This week, there’s concern that the rising cost of hazelnuts will lead to a shortage of Nutella. It seems like at least once a month there is a dire prediction about the upcoming scarcity of certain foods that dominates the Twittersphere, the Facebookiverse and the Instagrammery. We have collectively placed these endangered foods, for one reason or another, on a culinary pedestal. But clearly losing some of them would be worse than others.
Here, the rankings from least to most dire.
What happened: A sudden virus wiped out a significant portion of the pig population.
Why the ranking: Bacon is the vampire of trendy food. Not in the sense that vampires are cool—that was over two years ago—in the sense that it will never, ever die. If a shortage inspired humanity to move on from bacon–scented air fresheners and underpants, that would not be such a bad thing.
6. Almond Milk
What happened: The drought in California—the state that produces 82 percent of the world’s almond supply—reached its most extreme level yet, so some trees are dying because the farmers can’t water them.
Why the ranking: Almond milk is tasty, but hardly irreplaceable. If you want a dairy alternative, you can always go with soy or cashew milk. And is there anyone drinking more than one glass of almond milk a day anyway?
What happened: After complaints that the Sriracha factory caused health problems for citizens in its hometown of Irwindale, California, the Irwindale city council declared it a nuisance. Hot sauce lovers didn’t know if the factory would be able to continue production.
Why the ranking: This one drops in the rankings, not because losing Sriracha would not be a great blow to the world of hot sauce—it would. But it was really a manufactured crisis. It’s not like the world supply of rooster bottles suddenly dried up. Sriracha just became bad politics for a time. In the same way that we don’t get upset any more when Congress can’t figure out how to name a post office, we didn’t worry too much about the frantic reporting on Sriracha.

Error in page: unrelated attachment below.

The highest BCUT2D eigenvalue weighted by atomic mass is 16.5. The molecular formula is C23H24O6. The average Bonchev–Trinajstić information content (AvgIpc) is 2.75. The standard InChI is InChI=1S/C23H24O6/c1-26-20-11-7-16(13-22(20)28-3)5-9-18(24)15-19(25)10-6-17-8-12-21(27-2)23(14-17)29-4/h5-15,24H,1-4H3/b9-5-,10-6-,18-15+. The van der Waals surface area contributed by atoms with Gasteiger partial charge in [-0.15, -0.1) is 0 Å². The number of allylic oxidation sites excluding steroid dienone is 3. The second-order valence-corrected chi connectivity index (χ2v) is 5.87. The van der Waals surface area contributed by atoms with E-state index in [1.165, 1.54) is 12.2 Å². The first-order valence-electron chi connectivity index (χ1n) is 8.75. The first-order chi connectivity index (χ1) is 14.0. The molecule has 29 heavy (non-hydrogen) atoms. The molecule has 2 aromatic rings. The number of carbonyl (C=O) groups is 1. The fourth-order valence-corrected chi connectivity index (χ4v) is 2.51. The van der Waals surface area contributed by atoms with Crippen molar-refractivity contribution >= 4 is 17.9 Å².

What happened: The well-respected Lawrence Livermore lab in Livermore, California, released a paper predicting that climate change would cause a 40 percent drop in California’s avocado production.
Why the ranking: This would have been a crushing shortage if it was actually a shortage. Instead, 2014’s great avocado panic was really just one big game of Internet telephone. Chipotle said it might have to stop serving guacamole because of climate change. That led to #Guacapocalypse, and that was all the Internet needed. The unfortunate thing is that while this could have been a rallying cry to talk about climate change, a week later it was replaced by live tweets from a Beyoncé concert.
What happened: Cold spring weather in Turkey, which produces 70 percent of the world’s hazelnuts, wiped out most of Nutella’s main ingredient.
Why the ranking: Nutella is one of those ingredients whose name you can add to anything and it will immediately become popular. We would be willing to wager a tidy sum that if we started selling Nutella spread on wood chips we would make a killing. This shortage gets major points due to the potential freak-out from masses of people willing to wait in line for an hour to pay their hard-earned money for Nutella spread on toast.
What happened: A bought of coffee rust (a disease that kills coffee plants) wiped out crops in Central and South America.
Why the ranking: If one day there were a rapture-like food event and coffee was suddenly gone, the world would be plunged into chaos. In order to get caffeinated, people might have to switch to energy drinks and then before you know it we’re all watching Ow! My Balls!
1. Olive Oil
What happened: A drought in Spain, the world’s number one producer of olive oil, threatened to reduce production by 40 percent.
Why the ranking: Olive oil makes the list of trendy food shortages because of its brief moment of virality when Shailene Woodley tried to get everyone to start oil pulling instead of going to the dentist. But an olive oil shortage would be the biggest issue of the bunch. Not only is it the most versatile ingredient on the list, it’s also one of the healthiest. And if we couldn’t get olive oil, we’ll have to dip our bread in Nutella. Wait. Damn you, Turkish weather!